It is thought that around half of the British population has experienced a rise in anxiety and stress levels as a result of the COVID-19 pandemic.
A third have seen their incomes fall and a quarter think their finances will be worse three months from now.
Research was carried out by protection specialist LV= to gauge how the physical and mental health of the general public is being affected by the coronavirus outbreak.
As part of a series of surveys into the financial and emotional wellbeing of 4,000 UK consumers, it seems that lockdown has had a positive impact on the general population’s physical health with people taking more exercise, and eating more healthily.
But it is also taking a toll on their mental health with nearly half (44%) of those surveyed saying they are more stressed and anxious than normal.
More than a third of people surveyed (34%) say they are doing more exercise than they normally would.
Almost a third (30%) say they are eating more healthily than three months ago and have more time to cook meals from scratch.
More than two fifths (44%) of those surveyed say they have felt more stressed or anxious than normal with 50% of women feeling this way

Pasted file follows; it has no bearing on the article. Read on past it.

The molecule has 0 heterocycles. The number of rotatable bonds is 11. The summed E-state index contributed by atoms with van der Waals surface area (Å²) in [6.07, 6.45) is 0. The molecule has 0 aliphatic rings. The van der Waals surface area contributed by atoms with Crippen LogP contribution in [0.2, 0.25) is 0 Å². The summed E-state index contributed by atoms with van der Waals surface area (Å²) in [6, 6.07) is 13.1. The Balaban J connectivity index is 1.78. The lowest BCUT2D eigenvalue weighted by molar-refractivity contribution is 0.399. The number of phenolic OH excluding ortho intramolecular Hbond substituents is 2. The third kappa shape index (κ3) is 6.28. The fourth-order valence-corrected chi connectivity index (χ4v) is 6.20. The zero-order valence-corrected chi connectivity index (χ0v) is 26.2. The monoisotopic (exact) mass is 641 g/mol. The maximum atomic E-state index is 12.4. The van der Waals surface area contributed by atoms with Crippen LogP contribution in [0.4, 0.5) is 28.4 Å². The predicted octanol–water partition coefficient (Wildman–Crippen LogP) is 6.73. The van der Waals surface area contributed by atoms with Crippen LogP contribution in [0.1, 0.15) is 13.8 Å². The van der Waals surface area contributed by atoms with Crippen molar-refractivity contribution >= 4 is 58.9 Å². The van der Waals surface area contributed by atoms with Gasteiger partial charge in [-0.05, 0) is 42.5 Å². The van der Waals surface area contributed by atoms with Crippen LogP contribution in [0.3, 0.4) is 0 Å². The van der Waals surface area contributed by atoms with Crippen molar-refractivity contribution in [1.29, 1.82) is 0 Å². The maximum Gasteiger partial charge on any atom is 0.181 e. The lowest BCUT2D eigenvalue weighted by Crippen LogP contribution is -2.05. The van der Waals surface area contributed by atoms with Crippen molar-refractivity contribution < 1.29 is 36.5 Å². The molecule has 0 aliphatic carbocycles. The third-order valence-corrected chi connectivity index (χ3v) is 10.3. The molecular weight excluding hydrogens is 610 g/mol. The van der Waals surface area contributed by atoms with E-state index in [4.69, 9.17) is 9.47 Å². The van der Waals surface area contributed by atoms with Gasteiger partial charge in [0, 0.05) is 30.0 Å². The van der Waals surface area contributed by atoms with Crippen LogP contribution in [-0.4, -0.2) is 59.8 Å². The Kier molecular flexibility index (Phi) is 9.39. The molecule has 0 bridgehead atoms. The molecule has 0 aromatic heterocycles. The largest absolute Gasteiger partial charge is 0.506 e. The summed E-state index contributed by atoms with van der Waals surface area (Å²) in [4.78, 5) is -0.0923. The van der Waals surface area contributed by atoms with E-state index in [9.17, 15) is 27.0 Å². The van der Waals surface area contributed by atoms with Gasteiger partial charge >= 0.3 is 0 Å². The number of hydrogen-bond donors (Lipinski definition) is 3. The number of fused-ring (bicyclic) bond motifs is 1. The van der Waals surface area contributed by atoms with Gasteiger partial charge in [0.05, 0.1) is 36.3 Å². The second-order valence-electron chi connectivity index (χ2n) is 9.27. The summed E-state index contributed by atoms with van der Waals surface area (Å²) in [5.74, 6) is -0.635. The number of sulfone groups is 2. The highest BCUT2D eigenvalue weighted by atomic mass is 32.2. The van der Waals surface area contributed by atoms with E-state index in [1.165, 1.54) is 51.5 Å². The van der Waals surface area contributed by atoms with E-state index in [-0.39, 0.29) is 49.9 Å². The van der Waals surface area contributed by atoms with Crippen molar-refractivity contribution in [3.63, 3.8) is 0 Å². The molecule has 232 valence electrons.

Three in ten (29%) consumers have experienced a decrease in income from work over the past three months and 31% are more worried about money than normal.
Nearly one in four people surveyed (23%) expect their financial position to worsen over the next three months.
A spokesman for LV= said that mental health problems (29%) are the biggest reason for claims on its income protection (IP) policies.
He added that LV= has “handled” £6m in coronavirus-related IP and death claims to over 600 individuals and families since the start of the pandemic.
Debbie Kennedy, Director of Protection at LV=, added: “The coronavirus crisis has revealed very suddenly just how exposed we are to sudden shocks.
“The need to build resilience into our lives has never been more relevant or urgent.
“The virus has not only had a devastating impact on physical health, it also has a huge effect on our mental health.“We understand the emotional impact of bereavement and are doing all we can to make sure death claims are paid as quickly as possible so that families do not have to worry about the immediate financial impact of bereavement while they are grieving.
“However, fears about the financial impact of coronavirus, impending jobs losses and isolation caused by lockdown are all factors behind the general population’s rising anxiety levels. The outbreak has revealed just how precarious the finances of many people are, particularly those who are self-employed, and highlights the benefits of protecting income.”